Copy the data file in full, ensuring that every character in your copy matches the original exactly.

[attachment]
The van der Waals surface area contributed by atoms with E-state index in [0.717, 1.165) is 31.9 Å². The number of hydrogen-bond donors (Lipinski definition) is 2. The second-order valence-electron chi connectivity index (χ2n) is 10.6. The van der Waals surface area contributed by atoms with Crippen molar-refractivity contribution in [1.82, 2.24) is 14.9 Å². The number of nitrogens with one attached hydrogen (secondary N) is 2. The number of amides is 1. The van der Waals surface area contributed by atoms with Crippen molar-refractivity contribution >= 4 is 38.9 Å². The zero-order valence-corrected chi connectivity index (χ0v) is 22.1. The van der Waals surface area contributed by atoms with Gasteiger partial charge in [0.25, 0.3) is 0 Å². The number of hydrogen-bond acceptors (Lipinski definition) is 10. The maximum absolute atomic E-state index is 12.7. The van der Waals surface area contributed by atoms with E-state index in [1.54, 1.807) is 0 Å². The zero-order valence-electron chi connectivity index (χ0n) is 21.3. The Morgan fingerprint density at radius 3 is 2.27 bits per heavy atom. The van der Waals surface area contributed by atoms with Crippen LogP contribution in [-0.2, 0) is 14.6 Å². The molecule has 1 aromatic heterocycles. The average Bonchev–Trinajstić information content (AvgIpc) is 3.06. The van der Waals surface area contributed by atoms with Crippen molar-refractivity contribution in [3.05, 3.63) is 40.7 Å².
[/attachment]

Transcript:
The van der Waals surface area contributed by atoms with E-state index in [0.717, 1.165) is 31.9 Å². The number of hydrogen-bond donors (Lipinski definition) is 2. The second-order valence-electron chi connectivity index (χ2n) is 10.6. The van der Waals surface area contributed by atoms with Crippen molar-refractivity contribution in [1.82, 2.24) is 14.9 Å². The number of nitrogens with one attached hydrogen (secondary N) is 2. The number of amides is 1. The van der Waals surface area contributed by atoms with Crippen molar-refractivity contribution >= 4 is 38.9 Å². The zero-order valence-corrected chi connectivity index (χ0v) is 22.1. The van der Waals surface area contributed by atoms with Gasteiger partial charge in [0.25, 0.3) is 0 Å². The number of hydrogen-bond acceptors (Lipinski definition) is 10. The maximum absolute atomic E-state index is 12.7. The van der Waals surface area contributed by atoms with E-state index in [1.54, 1.807) is 0 Å². The zero-order valence-electron chi connectivity index (χ0n) is 21.3. The Morgan fingerprint density at radius 3 is 2.27 bits per heavy atom. The van der Waals surface area contributed by atoms with Crippen LogP contribution in [-0.2, 0) is 14.6 Å². The molecule has 1 aromatic heterocycles. The average Bonchev–Trinajstić information content (AvgIpc) is 3.06. The van der Waals surface area contributed by atoms with Crippen molar-refractivity contribution in [3.05, 3.63) is 40.7 Å².